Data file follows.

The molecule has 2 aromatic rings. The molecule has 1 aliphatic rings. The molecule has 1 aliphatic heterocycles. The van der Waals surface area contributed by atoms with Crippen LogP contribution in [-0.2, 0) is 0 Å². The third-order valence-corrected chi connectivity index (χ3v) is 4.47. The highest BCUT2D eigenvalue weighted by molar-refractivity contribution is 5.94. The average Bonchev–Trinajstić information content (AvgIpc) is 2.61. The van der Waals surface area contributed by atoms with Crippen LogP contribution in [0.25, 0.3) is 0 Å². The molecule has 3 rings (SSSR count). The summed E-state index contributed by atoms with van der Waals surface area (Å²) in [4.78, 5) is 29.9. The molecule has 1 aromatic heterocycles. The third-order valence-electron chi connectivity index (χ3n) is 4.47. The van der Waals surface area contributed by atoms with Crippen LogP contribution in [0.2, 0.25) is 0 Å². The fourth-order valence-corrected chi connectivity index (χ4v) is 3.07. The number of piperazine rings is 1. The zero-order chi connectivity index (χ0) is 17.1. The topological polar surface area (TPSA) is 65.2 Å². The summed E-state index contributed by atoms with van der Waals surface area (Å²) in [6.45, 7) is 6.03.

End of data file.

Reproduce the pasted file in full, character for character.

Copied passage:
The molecule has 2 aromatic rings. The molecule has 1 aliphatic rings. The molecule has 1 aliphatic heterocycles. The van der Waals surface area contributed by atoms with Crippen LogP contribution in [-0.2, 0) is 0 Å². The third-order valence-corrected chi connectivity index (χ3v) is 4.47. The highest BCUT2D eigenvalue weighted by molar-refractivity contribution is 5.94. The average Bonchev–Trinajstić information content (AvgIpc) is 2.61. The van der Waals surface area contributed by atoms with Crippen LogP contribution in [0.25, 0.3) is 0 Å². The molecule has 3 rings (SSSR count). The summed E-state index contributed by atoms with van der Waals surface area (Å²) in [4.78, 5) is 29.9. The molecule has 1 aromatic heterocycles. The third-order valence-electron chi connectivity index (χ3n) is 4.47. The van der Waals surface area contributed by atoms with Crippen LogP contribution in [0.2, 0.25) is 0 Å². The fourth-order valence-corrected chi connectivity index (χ4v) is 3.07. The number of piperazine rings is 1. The zero-order chi connectivity index (χ0) is 17.1. The topological polar surface area (TPSA) is 65.2 Å². The summed E-state index contributed by atoms with van der Waals surface area (Å²) in [6.45, 7) is 6.03.